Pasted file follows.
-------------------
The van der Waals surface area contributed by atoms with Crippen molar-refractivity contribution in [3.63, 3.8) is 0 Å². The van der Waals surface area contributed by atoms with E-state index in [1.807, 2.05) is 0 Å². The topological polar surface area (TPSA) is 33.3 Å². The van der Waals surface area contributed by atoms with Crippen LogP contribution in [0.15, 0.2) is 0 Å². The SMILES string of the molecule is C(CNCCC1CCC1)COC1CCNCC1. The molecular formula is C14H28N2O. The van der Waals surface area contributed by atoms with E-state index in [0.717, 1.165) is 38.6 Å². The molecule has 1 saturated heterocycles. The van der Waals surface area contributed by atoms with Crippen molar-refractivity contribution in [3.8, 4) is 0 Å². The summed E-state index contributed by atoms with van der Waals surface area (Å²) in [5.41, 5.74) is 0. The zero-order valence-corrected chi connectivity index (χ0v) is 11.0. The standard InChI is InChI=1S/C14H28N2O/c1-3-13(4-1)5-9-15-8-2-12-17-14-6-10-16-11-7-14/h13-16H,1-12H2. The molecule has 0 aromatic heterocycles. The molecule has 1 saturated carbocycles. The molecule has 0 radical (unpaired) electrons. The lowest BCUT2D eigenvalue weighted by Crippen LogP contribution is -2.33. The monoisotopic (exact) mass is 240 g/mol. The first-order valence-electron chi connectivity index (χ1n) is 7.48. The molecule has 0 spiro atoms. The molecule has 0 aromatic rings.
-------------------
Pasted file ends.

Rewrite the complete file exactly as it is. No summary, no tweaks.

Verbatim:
The van der Waals surface area contributed by atoms with Crippen molar-refractivity contribution in [3.63, 3.8) is 0 Å². The van der Waals surface area contributed by atoms with E-state index in [1.807, 2.05) is 0 Å². The topological polar surface area (TPSA) is 33.3 Å². The van der Waals surface area contributed by atoms with Crippen LogP contribution in [0.15, 0.2) is 0 Å². The SMILES string of the molecule is C(CNCCC1CCC1)COC1CCNCC1. The molecular formula is C14H28N2O. The van der Waals surface area contributed by atoms with E-state index in [0.717, 1.165) is 38.6 Å². The molecule has 1 saturated heterocycles. The van der Waals surface area contributed by atoms with Crippen molar-refractivity contribution in [3.8, 4) is 0 Å². The summed E-state index contributed by atoms with van der Waals surface area (Å²) in [5.41, 5.74) is 0. The zero-order valence-corrected chi connectivity index (χ0v) is 11.0. The standard InChI is InChI=1S/C14H28N2O/c1-3-13(4-1)5-9-15-8-2-12-17-14-6-10-16-11-7-14/h13-16H,1-12H2. The molecule has 0 aromatic heterocycles. The molecule has 1 saturated carbocycles. The molecule has 0 radical (unpaired) electrons. The lowest BCUT2D eigenvalue weighted by Crippen LogP contribution is -2.33. The monoisotopic (exact) mass is 240 g/mol. The first-order valence-electron chi connectivity index (χ1n) is 7.48. The molecule has 0 spiro atoms. The molecule has 0 aromatic rings.